Synopses & Reviews
Brain, body, and world are united in a complex dance of circular causation and extended computational activity. In Being There, Andy Clark weaves these several threads into a pleasing whole and goes on to address foundational questions concerning the new tools and techniques needed to make sense of the emerging sciences of the embodied mind. Clark brings together ideas and techniques from robotics, neuroscience, infant psychology, and artificial intelligence. He addresses a broad range of adaptive behaviors, from cockroach locomotion to the role of linguistic artifacts in higher-level thought.
Exploring the idea that brain, body and world are united in a complex and extended computational activity, this book addresses foundational questions concerning the tools and techniques needed to make sense of the embodied mind. Ideas from robotics, neuroscience and psychology are used.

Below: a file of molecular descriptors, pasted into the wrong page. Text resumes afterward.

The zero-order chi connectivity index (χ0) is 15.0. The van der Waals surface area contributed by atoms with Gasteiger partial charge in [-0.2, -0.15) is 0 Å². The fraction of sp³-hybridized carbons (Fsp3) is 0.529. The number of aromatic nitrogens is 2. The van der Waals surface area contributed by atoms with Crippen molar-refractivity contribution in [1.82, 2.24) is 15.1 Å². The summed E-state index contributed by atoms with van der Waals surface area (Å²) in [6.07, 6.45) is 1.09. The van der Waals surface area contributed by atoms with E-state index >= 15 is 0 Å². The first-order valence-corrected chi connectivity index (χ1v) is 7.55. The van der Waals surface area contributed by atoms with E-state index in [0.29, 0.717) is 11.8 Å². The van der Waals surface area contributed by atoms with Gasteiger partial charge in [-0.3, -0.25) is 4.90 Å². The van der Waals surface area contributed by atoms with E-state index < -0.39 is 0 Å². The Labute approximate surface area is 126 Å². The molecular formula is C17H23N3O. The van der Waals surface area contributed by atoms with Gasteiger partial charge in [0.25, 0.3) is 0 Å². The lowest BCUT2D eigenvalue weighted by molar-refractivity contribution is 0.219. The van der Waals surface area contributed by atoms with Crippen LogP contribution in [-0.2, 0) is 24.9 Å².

The old opposition of matter versus mind stubbornly persists in the way we study mind and brain. In treating cognition as problem solving, Andy Clark suggests, we may often abstract too far from the very body and world in which our brains evolved to guide us. Whereas the mental has been treated as a realm that is distinct from the body and the world, Clark forcefully attests that a key to understanding brains is to see them as controllers of embodied activity. From this paradigm shift he advances the construction of a cognitive science of the embodied mind.
Brain, body, and world are united in a complex dance of circular causation and extended computational activity. In
About the Author
Andy Clark is Doctor of Philosophy at the School of Cognitive and Computing Sciences at the University of Sussex.